Building your pitch deck: A slide-by-slide walkthrough


As a startup founder, your pitch deck is one of the best weapons in your fundraising arsenal. This article will give you the essential elements of a successful pitch deck and provide tips for creating a strong and persuasive presentation.
In our last article, Executing the raise: The pitch , you learned that your pitch serves as a persuasive way to communicate the essence of your business idea and value to potential investors. 
Now that you’ve gone through your foundational pitch steps — building your narrative, gathering your data and determining exactly who you may want to pitch to — you have enough information to start building your pitch deck.
Depending on your strengths, creating a strong deck can take anywhere from a week to a couple of months, since you’ll want to get feedback on it before actually using it to pitch to investors.
Here’s how to build a pitch deck that opens the door to further conversations with VCs and makes a lasting impression.

How to create a pitch deck that gets you to “yes”

It’s been said before, and we’ll say it again: Your pitch should be a story. A good story. A great one, even.
Defining your narrative — including market opportunity, product, team, etc. — should be 80% of the work you put into building a successful presentation. In your pitch deck, work your way from describing an urgent market need to illustrating why your product is the right solution.
Don’t get lost in the weeds describing your product in minute detail; instead, highlight key successes and outcomes, and draw attention to your fantastic team and why your people are perfectly suited for the mission at hand.
When delivering your pitch, keep these thoughts in mind:
  1. The first five to 10 minutes of a pitch are absolutely critical to focus attention. Be highly selective about what you present during these first key minutes, and ruthlessly cut anything that doesn’t meet your main objective.
  2. Before you open the floor to objections or questions, make sure you get to the “wow” factor in your pitch deck.
  3. Help your audience along the way by anchoring your pitch deck in the familiar, while also surprising and delighting them with one or two truly unique, powerful things.
  4. The length of your pitch deck will depend on the venue and forum, but in general, keep it to 12-24 slides.
  5. The order of recommended slides is flexible, depending on your company, product and audience. Think about your narrative as you’re creating the order. What sequence of slides helps you best tell your story?

The slide walkthrough: Here are the pieces you must include

1. Company name. If you’ve already begun to create a brand strategy, use your brand elements here (colors, fonts, logo) to give your VC audience a quick taste of who you are as a company.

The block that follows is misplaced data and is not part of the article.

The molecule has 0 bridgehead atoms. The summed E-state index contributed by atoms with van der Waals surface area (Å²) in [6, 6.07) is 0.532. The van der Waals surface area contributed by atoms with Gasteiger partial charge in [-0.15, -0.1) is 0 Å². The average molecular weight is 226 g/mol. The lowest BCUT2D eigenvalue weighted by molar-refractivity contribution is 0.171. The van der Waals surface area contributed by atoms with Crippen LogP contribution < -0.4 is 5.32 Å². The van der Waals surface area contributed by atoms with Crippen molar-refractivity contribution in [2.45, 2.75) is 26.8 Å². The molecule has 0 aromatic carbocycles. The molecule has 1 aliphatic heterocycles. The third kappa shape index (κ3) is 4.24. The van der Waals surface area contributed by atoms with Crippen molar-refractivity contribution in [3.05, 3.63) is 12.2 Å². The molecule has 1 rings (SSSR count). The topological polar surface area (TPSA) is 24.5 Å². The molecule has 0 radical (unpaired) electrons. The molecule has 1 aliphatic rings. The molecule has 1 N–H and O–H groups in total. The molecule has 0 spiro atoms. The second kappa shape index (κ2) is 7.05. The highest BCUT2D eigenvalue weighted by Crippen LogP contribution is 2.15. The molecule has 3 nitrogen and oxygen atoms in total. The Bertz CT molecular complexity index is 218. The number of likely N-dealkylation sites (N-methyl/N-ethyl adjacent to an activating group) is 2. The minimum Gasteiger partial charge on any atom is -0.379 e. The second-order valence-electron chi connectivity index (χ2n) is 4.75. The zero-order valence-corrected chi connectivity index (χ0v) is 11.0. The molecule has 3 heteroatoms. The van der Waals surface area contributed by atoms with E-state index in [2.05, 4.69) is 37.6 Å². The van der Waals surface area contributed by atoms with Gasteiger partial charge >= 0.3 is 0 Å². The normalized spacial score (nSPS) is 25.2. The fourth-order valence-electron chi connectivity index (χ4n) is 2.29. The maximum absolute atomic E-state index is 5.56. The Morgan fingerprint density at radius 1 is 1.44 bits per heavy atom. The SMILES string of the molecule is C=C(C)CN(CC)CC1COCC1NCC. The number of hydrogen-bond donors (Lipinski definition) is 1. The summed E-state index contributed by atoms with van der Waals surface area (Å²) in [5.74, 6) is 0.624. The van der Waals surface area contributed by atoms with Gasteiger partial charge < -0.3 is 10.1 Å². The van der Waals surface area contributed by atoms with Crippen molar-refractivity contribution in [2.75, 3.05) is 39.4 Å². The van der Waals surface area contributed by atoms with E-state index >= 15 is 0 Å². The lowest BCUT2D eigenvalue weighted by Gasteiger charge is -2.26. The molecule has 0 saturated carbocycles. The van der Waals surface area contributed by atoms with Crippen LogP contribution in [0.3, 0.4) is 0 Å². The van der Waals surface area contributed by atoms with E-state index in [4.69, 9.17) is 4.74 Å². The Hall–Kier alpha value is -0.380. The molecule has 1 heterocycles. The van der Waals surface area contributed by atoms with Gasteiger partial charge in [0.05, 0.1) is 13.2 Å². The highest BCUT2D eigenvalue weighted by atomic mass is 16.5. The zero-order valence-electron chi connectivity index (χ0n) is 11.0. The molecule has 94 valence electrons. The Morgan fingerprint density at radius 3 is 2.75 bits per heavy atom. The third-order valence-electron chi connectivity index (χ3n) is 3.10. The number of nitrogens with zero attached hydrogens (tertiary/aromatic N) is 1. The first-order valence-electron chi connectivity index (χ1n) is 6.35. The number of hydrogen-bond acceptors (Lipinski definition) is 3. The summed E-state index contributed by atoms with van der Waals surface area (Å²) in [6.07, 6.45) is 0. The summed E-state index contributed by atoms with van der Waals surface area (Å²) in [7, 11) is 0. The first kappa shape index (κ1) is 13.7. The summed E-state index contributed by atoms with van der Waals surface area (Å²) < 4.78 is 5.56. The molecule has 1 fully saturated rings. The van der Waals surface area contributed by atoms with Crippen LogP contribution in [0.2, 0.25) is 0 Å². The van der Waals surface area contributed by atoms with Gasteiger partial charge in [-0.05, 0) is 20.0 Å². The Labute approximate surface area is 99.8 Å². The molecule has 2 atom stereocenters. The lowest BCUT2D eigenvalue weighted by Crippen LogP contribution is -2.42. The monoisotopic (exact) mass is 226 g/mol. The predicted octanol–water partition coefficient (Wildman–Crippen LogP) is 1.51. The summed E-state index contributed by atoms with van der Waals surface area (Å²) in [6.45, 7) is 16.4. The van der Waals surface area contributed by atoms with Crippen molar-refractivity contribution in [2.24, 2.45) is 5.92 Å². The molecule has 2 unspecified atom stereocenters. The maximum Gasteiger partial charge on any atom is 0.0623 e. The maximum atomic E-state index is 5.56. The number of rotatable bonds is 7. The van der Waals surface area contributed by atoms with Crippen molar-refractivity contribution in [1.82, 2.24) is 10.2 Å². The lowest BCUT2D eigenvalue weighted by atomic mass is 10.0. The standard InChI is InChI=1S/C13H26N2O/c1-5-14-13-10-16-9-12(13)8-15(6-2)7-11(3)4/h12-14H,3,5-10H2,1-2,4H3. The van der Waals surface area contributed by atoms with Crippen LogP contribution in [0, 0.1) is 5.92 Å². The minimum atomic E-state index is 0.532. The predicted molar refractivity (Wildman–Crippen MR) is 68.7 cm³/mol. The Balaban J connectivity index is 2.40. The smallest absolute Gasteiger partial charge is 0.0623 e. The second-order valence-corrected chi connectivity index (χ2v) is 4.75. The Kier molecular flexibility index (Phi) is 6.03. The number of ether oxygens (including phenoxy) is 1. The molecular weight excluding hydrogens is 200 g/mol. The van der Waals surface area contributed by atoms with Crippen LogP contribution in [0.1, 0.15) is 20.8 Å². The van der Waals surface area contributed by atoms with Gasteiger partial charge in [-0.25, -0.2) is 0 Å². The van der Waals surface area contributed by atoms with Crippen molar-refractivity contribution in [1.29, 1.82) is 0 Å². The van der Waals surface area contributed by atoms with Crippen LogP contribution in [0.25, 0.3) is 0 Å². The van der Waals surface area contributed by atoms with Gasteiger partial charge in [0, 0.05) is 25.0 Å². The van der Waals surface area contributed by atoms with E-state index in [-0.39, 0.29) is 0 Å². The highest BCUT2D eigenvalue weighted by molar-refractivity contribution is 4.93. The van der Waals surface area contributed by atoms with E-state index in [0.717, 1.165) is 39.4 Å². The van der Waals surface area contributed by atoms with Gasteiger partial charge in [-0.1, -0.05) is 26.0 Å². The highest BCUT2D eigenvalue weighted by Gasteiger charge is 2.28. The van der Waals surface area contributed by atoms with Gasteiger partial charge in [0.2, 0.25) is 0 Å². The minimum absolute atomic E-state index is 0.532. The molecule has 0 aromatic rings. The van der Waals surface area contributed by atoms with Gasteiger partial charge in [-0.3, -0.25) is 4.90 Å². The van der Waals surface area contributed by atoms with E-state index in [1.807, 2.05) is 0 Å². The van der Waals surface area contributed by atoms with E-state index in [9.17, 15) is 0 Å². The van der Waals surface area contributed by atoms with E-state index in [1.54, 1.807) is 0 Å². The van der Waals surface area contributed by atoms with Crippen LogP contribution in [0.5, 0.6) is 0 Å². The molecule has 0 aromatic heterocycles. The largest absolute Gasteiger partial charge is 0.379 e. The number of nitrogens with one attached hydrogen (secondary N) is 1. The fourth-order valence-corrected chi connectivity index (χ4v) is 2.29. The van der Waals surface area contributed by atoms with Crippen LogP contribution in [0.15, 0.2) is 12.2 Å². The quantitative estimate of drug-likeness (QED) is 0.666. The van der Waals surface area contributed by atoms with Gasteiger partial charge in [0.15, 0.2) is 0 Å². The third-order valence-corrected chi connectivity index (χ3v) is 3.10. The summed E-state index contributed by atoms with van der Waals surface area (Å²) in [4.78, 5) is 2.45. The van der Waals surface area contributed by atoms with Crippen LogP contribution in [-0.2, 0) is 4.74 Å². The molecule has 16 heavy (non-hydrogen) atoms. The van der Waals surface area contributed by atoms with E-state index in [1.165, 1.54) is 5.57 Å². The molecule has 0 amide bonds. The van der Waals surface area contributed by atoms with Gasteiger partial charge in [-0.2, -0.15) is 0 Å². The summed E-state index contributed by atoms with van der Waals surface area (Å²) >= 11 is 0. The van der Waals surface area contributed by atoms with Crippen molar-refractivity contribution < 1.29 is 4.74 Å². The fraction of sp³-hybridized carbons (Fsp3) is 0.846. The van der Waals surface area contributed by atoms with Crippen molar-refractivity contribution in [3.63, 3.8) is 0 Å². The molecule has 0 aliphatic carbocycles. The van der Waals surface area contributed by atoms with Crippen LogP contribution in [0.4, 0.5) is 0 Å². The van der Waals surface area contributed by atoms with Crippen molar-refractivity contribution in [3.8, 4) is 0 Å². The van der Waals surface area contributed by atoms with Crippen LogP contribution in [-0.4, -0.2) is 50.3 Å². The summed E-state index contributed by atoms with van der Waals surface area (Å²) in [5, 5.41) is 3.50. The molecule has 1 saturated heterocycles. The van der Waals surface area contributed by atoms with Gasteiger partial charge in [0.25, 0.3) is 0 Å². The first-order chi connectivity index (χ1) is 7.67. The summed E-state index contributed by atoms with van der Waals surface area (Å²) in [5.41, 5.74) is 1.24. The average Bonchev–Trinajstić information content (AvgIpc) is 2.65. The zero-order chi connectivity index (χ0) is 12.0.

2. Introduction: A brief overview of your company and its purpose. One short sentence will do on this slide! You can deliver the longer introduction verbally.

3. Problem: Concisely and clearly identify the problem you are aiming to solve.

4. Solution: Clearly state how your product or service solves the problem.

5. Market opportunity: Describe the market size and overall potential for your solution. This section will include charts and graphs of things like Total Addressable Market (TAM), Serviceable Available Market (SAM), Serviceable Obtainable Market (SOM), market segmentation and market growth rate.

6. Product-market fit: Show your evidence for the alignment of your product to the needs of a specific market or customer segment. You’ll need visuals in this section that show things like market research, customer feedback and testimonials, revenue growth, engagement metrics and monetization.

7. Go-to-market strategy: Describe how you plan to acquire and retain customers. Are you marketing-led, product-led or sales-led? How do you plan to make money? Who is your target customer? What’s your pricing model?

8. Differentiation: Analyze the competitive landscape and spotlight what sets you apart and how you are uniquely positioned to meet the needs of your target market.

9. Financial snapshot: On these slides, you’ll provide an overview of your startup’s financial situation, including current revenue, gross margin, operating expenses, net income and burn rate.

10. Team: Champion your team and showcase their talents, experience and accomplishments.

11. Financial projections: Provide a forecast of your revenue, expenses and profits. Lay a plan for what you’ll accomplish together in the next 12-24 months.

12. Thank you: Indicate the end of the pitch by including a slide that simply says, “Thanks” or “Thank you.”

Bonus: If you have room, add one or two slides outlining your vision and mission.

The final check: Reviewing and revising your pitch deck

A great pitch doesn’t just give investors the nuts and bolts of your company. It also lets you showcase your storytelling abilities and your passion for your company. Investors are looking for a sound business plan, and they want to partner with a team that is committed to a strong company vision.
Understanding the key elements of your pitch deck gives you a big head start when you sit down to map out your slides and add those cool visuals and metrics.
Here’s your checklist for they key slides to include in your pitch deck:
●      Company name.
●      Introduction.
●      Problem.
●      Solution.
●      Market opportunity.
●      Product-market fit.
●      Go-to-market strategy.
●      Differentiation.
●      Financial snapshot.
●      Team.
●      Financial projections.
●      Thank you.

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